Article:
This past fall, I had the opportunity to team-teach a First Year Experience class on the fundamentals of engineering with Qian Zhang, new associate professor of systems engineering. It was a very rewarding experience to be back in the lecture hall talking about a subject that still deeply fascinates me. 

The classroom is where I fell in love with higher education, and this course gave me a chance to rekindle that passion for learning and teaching. As you might expect, for many professors who move into administrative and leadership roles, it is much too easy for them to forget some of the day-to-day realities of the modern-day classroom, especially one that meets at 8 a.m. twice a week! Our upperclassmen – and alumni, for that matter – can attest to early-morning classes being the realm mostly inhabited by first-years, those students who have not yet mastered the art of scheduling their coursework later in the day. 

Regardless of the decade, attendance and attention can be twin adversaries to student success in an early-morning class. Throughout the fall, I was constantly reminded of the unique circadian rhythms of teenagers and how their brain function is optimal later in the day. I know that lesson all too well with my own daughters. 

Sometimes, in the classroom, I would pose a question, only to be met by a wall of silence and a crowd of blank, zombie-like stares. Fortunately, that did not occur often, and the students – sipping their caffè mochas or blond vanilla lattes or brightly colored energy drinks – did their best to wake up and engage in the day’s lesson.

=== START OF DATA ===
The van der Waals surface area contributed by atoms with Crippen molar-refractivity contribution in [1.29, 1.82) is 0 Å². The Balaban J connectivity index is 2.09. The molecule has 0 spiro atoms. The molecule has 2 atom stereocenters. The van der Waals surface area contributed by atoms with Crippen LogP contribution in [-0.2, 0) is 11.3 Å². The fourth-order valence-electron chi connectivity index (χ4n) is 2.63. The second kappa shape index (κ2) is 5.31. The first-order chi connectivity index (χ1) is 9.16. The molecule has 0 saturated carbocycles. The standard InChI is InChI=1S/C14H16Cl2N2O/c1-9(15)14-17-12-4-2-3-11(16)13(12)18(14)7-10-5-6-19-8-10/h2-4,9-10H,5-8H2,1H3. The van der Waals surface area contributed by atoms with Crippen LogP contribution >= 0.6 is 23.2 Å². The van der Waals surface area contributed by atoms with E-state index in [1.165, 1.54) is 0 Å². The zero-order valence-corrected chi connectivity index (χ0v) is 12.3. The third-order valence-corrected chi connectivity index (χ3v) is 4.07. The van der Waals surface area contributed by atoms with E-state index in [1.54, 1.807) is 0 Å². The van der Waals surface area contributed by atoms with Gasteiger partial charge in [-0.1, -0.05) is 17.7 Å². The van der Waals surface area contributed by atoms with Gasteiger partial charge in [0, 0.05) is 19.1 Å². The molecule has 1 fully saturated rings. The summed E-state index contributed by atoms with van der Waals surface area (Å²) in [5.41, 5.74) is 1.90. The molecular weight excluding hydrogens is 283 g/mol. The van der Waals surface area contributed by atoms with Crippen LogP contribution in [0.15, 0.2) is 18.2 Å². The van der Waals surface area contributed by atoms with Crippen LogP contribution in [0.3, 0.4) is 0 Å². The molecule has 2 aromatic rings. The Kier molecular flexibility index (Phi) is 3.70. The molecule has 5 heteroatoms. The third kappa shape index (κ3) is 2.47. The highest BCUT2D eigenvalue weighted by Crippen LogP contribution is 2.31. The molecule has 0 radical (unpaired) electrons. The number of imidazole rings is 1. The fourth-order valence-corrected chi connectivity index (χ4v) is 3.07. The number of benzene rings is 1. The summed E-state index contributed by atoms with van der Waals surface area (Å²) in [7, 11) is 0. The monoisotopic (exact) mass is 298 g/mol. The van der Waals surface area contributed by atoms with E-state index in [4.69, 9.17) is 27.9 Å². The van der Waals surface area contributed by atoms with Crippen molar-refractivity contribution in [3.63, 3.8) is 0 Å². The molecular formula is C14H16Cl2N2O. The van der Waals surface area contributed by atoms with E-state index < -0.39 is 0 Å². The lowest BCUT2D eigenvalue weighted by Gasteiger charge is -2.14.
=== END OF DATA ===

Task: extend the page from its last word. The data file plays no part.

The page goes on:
It was reassuring to have students excited about learning and seeing their enthusiasm firsthand. For me, the beauty of engineering is that most things in this world follow some basic rules – or laws, if you are Sir Isaac Newton – that are fairly simple and straightforward but can then be used to calculate some really complex, real-world concepts. 

For example, in one lesson, we focused on Bernoulli’s equation, named for Swiss physicist Daniel Bernoulli and used to relate pressure and speed in fluid dynamics. It’s a foundational concept that all engineers need to understand. In a previous class, I had asked the students to collect some basic data, specifically on the cross-section of area and speed of the water coming out of their home faucets. From that information, we were able to prove the continuity equation and the conservation of momentum (or Newton’s second law of motion). So, from the dorm-room faucet, we moved to the aerofoil of a modern-day jet to talk about the lift and drag on a plane’s wing. 

And that’s why I appreciate scientific thinking so much: that these simple “rules” can be applied to something greater and even theoretical. The ability to go from the basic to the complex has defined humanity’s genius for millennia, and that type of thinking serves as the core of our liberal arts education, whether you are studying philosophy, art history or economics. So much so that it is, in my humble opinion, like having wisdom on tap.

– President Andrew T. Hsu